No one wants to fall on hard financial times, but this type of situation affects a considerable number of individuals and can happen suddenly. You may find yourself having to contend with any number of financial difficulties that result in an inability to meet certain monetary obligations. In particular, you may not have the ability to pay your taxes.
In a last-ditch effort to avoid having to pay money to the Internal Revenue Service, you may not have filed your tax return at all, or you may have simply not made payments on any taxes that you owe. Unfortunately, ignoring such a problem will not make it go away. In fact, it could make matter worse as the IRS could seize money from your retirement account.
A levy against you
When the IRS believes they have reason to take your property in order to address unpaid taxes, they will issue a levy against you. This levy gives them the ability to take your assets. You may think that because retirement accounts receive protection from typical creditors that the IRS cannot access those funds, but that is not the case. The IRS is not a typical creditor as it is a government agency, and because you have an obligation to pay your taxes, the IRS can take measures they deem necessary.
Additionally, if the IRS does garnish money from your retirement account, you could end up facing penalties for that withdrawal. As a result, your financial situation may face further hardships when back taxes are involved. Of course, a levy typically does not take place immediately after the failure to pay tax obligations. More likely, the IRS will attempt to contact you to obtain the owed funds through other means first.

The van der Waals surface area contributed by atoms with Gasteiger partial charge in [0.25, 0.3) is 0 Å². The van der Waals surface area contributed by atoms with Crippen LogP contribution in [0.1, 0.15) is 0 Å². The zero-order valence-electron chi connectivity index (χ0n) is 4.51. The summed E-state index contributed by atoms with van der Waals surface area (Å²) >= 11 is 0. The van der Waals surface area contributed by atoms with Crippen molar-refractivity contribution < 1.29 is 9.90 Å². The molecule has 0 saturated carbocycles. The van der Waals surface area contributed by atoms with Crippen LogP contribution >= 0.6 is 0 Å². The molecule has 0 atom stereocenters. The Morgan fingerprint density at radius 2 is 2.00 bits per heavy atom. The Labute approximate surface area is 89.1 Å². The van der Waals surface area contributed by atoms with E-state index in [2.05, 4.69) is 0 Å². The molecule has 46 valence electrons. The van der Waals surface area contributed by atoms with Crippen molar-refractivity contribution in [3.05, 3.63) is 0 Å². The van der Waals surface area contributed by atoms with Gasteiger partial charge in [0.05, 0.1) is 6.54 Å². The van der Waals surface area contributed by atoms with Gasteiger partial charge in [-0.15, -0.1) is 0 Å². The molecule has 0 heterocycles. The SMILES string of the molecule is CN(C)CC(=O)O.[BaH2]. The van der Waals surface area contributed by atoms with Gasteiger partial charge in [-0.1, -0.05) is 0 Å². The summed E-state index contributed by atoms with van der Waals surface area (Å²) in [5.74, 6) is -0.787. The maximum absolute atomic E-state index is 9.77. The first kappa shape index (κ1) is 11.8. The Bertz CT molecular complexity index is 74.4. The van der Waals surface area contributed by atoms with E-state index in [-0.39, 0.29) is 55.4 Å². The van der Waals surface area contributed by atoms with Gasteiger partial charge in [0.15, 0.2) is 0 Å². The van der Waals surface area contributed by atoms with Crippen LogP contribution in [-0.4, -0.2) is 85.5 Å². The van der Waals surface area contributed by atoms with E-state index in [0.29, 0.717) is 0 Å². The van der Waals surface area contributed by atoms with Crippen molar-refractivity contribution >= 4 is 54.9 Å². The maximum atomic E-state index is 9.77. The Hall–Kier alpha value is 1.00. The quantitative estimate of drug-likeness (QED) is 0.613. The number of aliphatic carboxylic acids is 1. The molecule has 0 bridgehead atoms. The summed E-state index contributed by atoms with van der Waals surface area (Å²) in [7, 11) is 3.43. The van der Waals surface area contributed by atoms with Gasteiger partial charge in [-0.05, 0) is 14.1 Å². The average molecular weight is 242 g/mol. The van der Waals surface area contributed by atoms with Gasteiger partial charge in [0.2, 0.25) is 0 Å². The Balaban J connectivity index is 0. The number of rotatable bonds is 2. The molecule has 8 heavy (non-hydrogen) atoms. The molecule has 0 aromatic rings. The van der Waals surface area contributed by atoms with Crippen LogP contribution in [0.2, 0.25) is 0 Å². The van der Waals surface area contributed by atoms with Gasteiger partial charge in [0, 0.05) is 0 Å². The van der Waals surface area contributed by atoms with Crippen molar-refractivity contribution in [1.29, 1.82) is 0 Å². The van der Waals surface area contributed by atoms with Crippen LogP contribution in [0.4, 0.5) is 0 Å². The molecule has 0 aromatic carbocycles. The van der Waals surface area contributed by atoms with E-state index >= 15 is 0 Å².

Avoiding a levy
Because the IRS will make other attempts to address your owed taxes, you have the opportunity to avoid a levy against your retirement accounts. In some cases, you may have the ability to create a payment plan or work out another alternative payment method if you cannot immediately pay the outstanding balance.
If the IRS has already brought a levy against you, you do not have to feel out of hope. You may have the ability to file for an appeal or take other actions to better your situation. Fortunately, an Oregon attorney experienced with tax law can help you determine your best options for addressing such predicaments.